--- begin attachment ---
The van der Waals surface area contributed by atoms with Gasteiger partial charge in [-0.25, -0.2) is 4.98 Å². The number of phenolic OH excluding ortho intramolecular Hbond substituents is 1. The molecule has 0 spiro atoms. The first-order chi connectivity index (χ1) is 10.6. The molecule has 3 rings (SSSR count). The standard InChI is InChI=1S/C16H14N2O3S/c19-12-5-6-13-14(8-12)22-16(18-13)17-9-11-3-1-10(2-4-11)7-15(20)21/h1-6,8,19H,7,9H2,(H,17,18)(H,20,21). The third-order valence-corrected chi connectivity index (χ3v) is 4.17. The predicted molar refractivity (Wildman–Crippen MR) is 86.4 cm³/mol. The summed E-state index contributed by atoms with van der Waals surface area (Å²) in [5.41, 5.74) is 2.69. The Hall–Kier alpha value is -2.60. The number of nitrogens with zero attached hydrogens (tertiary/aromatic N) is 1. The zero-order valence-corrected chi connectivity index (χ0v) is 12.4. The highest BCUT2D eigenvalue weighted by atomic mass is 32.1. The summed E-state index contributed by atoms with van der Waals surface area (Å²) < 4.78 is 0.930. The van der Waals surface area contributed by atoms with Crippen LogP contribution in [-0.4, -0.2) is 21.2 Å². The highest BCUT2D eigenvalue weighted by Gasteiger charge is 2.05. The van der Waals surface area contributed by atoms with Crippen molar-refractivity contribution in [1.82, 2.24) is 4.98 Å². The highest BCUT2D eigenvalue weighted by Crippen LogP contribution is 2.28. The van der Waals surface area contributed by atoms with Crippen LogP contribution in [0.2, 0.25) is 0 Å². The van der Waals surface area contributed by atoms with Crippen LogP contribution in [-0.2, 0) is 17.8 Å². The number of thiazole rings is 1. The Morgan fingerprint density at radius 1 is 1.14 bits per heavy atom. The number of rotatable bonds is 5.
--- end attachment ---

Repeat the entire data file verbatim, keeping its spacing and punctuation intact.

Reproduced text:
The van der Waals surface area contributed by atoms with Gasteiger partial charge in [-0.25, -0.2) is 4.98 Å². The number of phenolic OH excluding ortho intramolecular Hbond substituents is 1. The molecule has 0 spiro atoms. The first-order chi connectivity index (χ1) is 10.6. The molecule has 3 rings (SSSR count). The standard InChI is InChI=1S/C16H14N2O3S/c19-12-5-6-13-14(8-12)22-16(18-13)17-9-11-3-1-10(2-4-11)7-15(20)21/h1-6,8,19H,7,9H2,(H,17,18)(H,20,21). The third-order valence-corrected chi connectivity index (χ3v) is 4.17. The predicted molar refractivity (Wildman–Crippen MR) is 86.4 cm³/mol. The summed E-state index contributed by atoms with van der Waals surface area (Å²) in [5.41, 5.74) is 2.69. The Hall–Kier alpha value is -2.60. The number of nitrogens with zero attached hydrogens (tertiary/aromatic N) is 1. The zero-order valence-corrected chi connectivity index (χ0v) is 12.4. The highest BCUT2D eigenvalue weighted by atomic mass is 32.1. The summed E-state index contributed by atoms with van der Waals surface area (Å²) < 4.78 is 0.930. The van der Waals surface area contributed by atoms with Crippen LogP contribution in [-0.4, -0.2) is 21.2 Å². The highest BCUT2D eigenvalue weighted by Gasteiger charge is 2.05. The van der Waals surface area contributed by atoms with Crippen molar-refractivity contribution in [1.82, 2.24) is 4.98 Å². The highest BCUT2D eigenvalue weighted by Crippen LogP contribution is 2.28. The van der Waals surface area contributed by atoms with Crippen LogP contribution in [0.2, 0.25) is 0 Å². The van der Waals surface area contributed by atoms with Crippen LogP contribution in [-0.2, 0) is 17.8 Å². The number of thiazole rings is 1. The Morgan fingerprint density at radius 1 is 1.14 bits per heavy atom. The number of rotatable bonds is 5.